100 Years Ago Today: Ellen G. White’s Funeral

100 Years Ago Today: Ellen G. White’s Funeral

When Ellen White died in July 1915, three funerals and a graveside service memorialized her life of ministry. An estimated 5,400 people attended these services. The first funeral was held July 18 on the lawn at her home in California, known as Elmshaven. A second was held the next day in Oakland, California. The third and largest service was held o

GC Session 2015: North American Perspectives

GC Session 2015: North American Perspectives

This second perspectives article focuses on the North American Division and the particular challenges it faces following the 60th General Conference Session. Given the split opinions on various issues, the conversation going on in the NAD may pioneer a way forward for the global church community. As we continue wrestling with our differences, we in

GC Session 2015: Perspectives from Around the World

GC Session 2015: Perspectives from Around the World

No venue makes more apparent the extent of diversity in the Seventh-day Adventist Church than the quinquennial worldwide meetings—the General Conference Session. As we rub shoulders with each other for days in a row; as we take in known, shared, cherished beliefs in unknown, singular sounds; as we observe the obvious external differences such as sk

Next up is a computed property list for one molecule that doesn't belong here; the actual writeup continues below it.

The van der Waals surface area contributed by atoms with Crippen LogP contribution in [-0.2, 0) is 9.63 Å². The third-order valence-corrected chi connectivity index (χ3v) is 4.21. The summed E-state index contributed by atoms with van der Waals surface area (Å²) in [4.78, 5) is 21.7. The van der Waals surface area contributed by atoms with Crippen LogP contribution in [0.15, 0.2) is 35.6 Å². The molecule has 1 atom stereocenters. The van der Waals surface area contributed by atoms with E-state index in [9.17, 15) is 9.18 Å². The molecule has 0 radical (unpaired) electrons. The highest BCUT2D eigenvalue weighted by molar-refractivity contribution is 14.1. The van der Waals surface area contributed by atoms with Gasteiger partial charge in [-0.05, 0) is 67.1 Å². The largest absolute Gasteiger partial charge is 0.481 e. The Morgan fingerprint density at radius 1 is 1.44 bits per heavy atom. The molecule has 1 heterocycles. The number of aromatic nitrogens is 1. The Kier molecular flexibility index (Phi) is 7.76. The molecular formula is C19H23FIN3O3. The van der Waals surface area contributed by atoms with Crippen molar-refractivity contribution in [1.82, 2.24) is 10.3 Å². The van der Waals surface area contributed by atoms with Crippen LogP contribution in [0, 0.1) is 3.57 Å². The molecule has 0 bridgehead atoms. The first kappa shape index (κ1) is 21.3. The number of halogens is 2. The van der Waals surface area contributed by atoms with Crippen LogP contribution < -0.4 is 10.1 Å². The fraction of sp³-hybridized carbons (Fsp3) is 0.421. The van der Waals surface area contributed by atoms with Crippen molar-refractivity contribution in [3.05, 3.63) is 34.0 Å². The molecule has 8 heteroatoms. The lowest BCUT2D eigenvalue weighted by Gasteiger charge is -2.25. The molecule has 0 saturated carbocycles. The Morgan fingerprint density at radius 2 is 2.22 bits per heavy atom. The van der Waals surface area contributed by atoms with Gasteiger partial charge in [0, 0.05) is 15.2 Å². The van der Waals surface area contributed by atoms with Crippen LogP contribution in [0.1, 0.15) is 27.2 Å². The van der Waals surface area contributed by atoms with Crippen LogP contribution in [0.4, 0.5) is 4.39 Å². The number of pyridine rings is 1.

What Do Adventists Believe Now?

What Do Adventists Believe Now?

Last week the General Conference (GC) in session approved numerous edits to the Seventh-day Adventist Church’s statement of fundamental beliefs. Since the Adventist Church website has not yet posted the updated document, we’ve combed through the session proceedings to bring you an unofficial version of the new wording. (Update – Dec. 14, 2015: The

Curing Sadventism, Part 3: The Punch Line

Curing Sadventism, Part 3: The Punch Line

In an essay published in 1967 Walter Wagoner pondered America’s “folksy and largely uncritical denominationalism” whose Christianity reflected a “less than maturity in matters satire.” Acknowledging that religious satire must “run an extraordinarily delicate course,” he considers it essential for handling the “idolatries of the godly”—which can uni